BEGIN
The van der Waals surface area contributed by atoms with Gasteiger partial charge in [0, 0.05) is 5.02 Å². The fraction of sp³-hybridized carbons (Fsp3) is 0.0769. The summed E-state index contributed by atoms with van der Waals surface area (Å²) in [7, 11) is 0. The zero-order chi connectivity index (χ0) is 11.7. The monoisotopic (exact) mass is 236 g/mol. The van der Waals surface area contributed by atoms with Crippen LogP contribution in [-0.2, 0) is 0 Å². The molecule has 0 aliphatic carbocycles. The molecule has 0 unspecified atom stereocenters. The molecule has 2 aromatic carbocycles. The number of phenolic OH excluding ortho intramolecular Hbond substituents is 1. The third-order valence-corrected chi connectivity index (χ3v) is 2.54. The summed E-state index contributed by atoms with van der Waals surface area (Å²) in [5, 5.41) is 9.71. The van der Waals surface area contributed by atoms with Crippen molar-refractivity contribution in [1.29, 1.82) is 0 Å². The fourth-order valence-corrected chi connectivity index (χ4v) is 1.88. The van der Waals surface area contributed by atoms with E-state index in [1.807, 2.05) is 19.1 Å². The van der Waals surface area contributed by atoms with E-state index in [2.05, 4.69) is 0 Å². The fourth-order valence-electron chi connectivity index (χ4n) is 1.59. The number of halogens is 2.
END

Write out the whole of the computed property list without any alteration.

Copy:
The van der Waals surface area contributed by atoms with Gasteiger partial charge in [0, 0.05) is 5.02 Å². The fraction of sp³-hybridized carbons (Fsp3) is 0.0769. The summed E-state index contributed by atoms with van der Waals surface area (Å²) in [7, 11) is 0. The zero-order chi connectivity index (χ0) is 11.7. The monoisotopic (exact) mass is 236 g/mol. The van der Waals surface area contributed by atoms with Crippen LogP contribution in [-0.2, 0) is 0 Å². The molecule has 0 aliphatic carbocycles. The molecule has 0 unspecified atom stereocenters. The molecule has 2 aromatic carbocycles. The number of phenolic OH excluding ortho intramolecular Hbond substituents is 1. The third-order valence-corrected chi connectivity index (χ3v) is 2.54. The summed E-state index contributed by atoms with van der Waals surface area (Å²) in [5, 5.41) is 9.71. The van der Waals surface area contributed by atoms with Crippen molar-refractivity contribution in [1.29, 1.82) is 0 Å². The fourth-order valence-corrected chi connectivity index (χ4v) is 1.88. The van der Waals surface area contributed by atoms with E-state index in [1.807, 2.05) is 19.1 Å². The van der Waals surface area contributed by atoms with E-state index in [2.05, 4.69) is 0 Å². The fourth-order valence-electron chi connectivity index (χ4n) is 1.59. The number of halogens is 2.